Do Public Pension Funds Breach Their Fiduciary Duties By Pursuing Social Issue Proposals?

Yesterday, UCLA Law School Professor Stephen Bainbridge noted the publication of a recent study that reaches some devastating conclusions for public pension funds.  The study by Professor Tracie Woidtke at the University of Tennessee found that “public pension funds’ ownership is associated with lower firm value”.  To make matters even worse, Professor Woidtke found: Social-issue

NASAA Mistakes The Principal

I have frequently commented on the fact that many so-called “investor protections” have the unintended consequence of increasing the risk of investor losses.  One example is limitations on resales.  An illiquid security presents greater risk than a liquid security.  Investors understand this and will apply an illiquidity discount to the price of a security.  In this

Proposed Initiative Seeks Vote On California Nationhood

Earlier this month, California’s Secretary of State announced that the proponent of a California nationhood proposal may circulate the initiative for signature.  The proponent must secure the signatures of 365,880 registered voters (five percent of the total votes cast for governor in the November 2014 general election) in order to qualify the initiative for the November 2016

When Is Medical Information Considered Sensitive?

As discussed in yesterday’s post, the Securities and Exchange Commission has proposed that persons involved in administrative proceedings be required to submit all documents and other items electronically.  Under the SEC’s proposal, parties would be required to omit “sensitive health information” that is identifiable by individual.  The Privacy Act of 1974, however, prohibits agencies from disclosing information that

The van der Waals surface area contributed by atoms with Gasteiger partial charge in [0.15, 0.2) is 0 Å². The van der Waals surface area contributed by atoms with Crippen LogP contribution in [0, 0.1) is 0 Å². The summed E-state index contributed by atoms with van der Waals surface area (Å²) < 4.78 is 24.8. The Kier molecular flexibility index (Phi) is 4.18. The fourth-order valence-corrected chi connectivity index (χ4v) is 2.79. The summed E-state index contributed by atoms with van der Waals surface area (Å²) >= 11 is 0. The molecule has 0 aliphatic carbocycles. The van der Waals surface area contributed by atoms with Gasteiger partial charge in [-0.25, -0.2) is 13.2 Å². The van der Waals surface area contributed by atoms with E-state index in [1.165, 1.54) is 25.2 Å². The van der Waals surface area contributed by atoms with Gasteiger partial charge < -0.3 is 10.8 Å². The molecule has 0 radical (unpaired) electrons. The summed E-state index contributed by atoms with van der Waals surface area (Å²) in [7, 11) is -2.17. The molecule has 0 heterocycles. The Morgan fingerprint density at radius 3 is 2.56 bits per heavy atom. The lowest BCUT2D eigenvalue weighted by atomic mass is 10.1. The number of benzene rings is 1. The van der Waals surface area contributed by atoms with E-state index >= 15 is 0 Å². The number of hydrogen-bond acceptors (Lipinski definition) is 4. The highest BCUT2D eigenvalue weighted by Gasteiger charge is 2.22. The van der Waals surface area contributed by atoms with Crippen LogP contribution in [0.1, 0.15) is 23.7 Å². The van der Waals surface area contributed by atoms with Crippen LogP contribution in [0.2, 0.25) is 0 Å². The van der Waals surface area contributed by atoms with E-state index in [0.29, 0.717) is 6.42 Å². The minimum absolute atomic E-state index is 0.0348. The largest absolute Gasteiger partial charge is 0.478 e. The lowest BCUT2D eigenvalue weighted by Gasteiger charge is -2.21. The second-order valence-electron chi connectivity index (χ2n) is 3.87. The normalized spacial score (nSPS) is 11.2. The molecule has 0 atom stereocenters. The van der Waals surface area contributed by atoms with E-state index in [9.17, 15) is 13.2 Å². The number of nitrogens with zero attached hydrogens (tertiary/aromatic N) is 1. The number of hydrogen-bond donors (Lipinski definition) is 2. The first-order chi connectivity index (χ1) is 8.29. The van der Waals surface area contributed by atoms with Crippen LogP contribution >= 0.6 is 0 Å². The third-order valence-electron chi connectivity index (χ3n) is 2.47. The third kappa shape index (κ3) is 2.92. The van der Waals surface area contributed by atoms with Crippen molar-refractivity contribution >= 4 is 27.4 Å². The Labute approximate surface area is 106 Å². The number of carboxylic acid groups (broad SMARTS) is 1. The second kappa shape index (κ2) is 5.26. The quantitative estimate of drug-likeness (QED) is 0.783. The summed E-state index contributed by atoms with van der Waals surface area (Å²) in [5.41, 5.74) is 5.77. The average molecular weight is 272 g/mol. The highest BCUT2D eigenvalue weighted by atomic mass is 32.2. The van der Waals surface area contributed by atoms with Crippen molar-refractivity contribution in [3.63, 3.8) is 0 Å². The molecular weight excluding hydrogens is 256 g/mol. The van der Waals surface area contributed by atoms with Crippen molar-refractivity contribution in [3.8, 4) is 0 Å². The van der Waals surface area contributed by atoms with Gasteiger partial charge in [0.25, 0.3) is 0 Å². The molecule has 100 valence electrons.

SEC Proposes “A Clearly Unwarranted Invasion of Personal Privacy”

Last week, the Securities and Exchange Commission proposed that persons involved in administrative proceedings be required to submit all documents and other items electronically.  The SEC is proposing these rules as part of its effort to create a comprehensive Internet-based electronic system that would, among other things, allow for the electronic filing and service of documents in

The Delaware Court Of Chancery’s Not So Exclusive Jurisdiction

Section 145(k) of the Delaware General Corporation Law is quite clear and emphatic about which court may hear actions for indemnification or advancement of expenses: The Court of Chancery is hereby vested with exclusive jurisdiction to hear and determine all actions for advancement of expenses or indemnification brought under this section or under any bylaw,

Where In The World Is An Issuer’s Home Country?

The Securities and Exchange Commission’s proposed rules setting listing standards for recovery of erroneously awarded compensation would allow exchanges to permit foreign private issuers to forgo recovery as impracticable if the recovery of erroneously awarded compensation pursuant to Section 10D would violate the home country’s laws so long as certain other conditions are satisfied.  Although the

Capturing The SEC

Suppose you are selling a service with some success.  You want to increase sales, but how?  You could promote the value of your services, but some may disagree and others may be indifferent.  A more certain solution would be to get the government to mandate that everyone buy your services.  In 1971, future Nobel Laureate

California Judge Sides With Congress and Fifth Circuit In Whistleblower Split

Sean McKessy, Chief, Securities and Exchange Commission’s Office of the Whistleblower, Division of Enforcement discussed a recent split between the circuits this webcast broadcast last Thursday by  The split concerns whether the Dodd-Frank Act prohibits employer retaliation only against “whistleblowers”, who are defined as: . . . any individual who provides, or 2 or more individuals acting jointly who provide,

Just When Does That Law Take Effect?

The California legislature sits in a two-year session known as a biennium.  The current session is the 2015-2016 session.  The first year of the session ended on September 11, 2015.  That was the last day for the legislature to pass bills.  Joint Rule 61(a)(14). The legislature’s passage of a bill does not necessarily mean that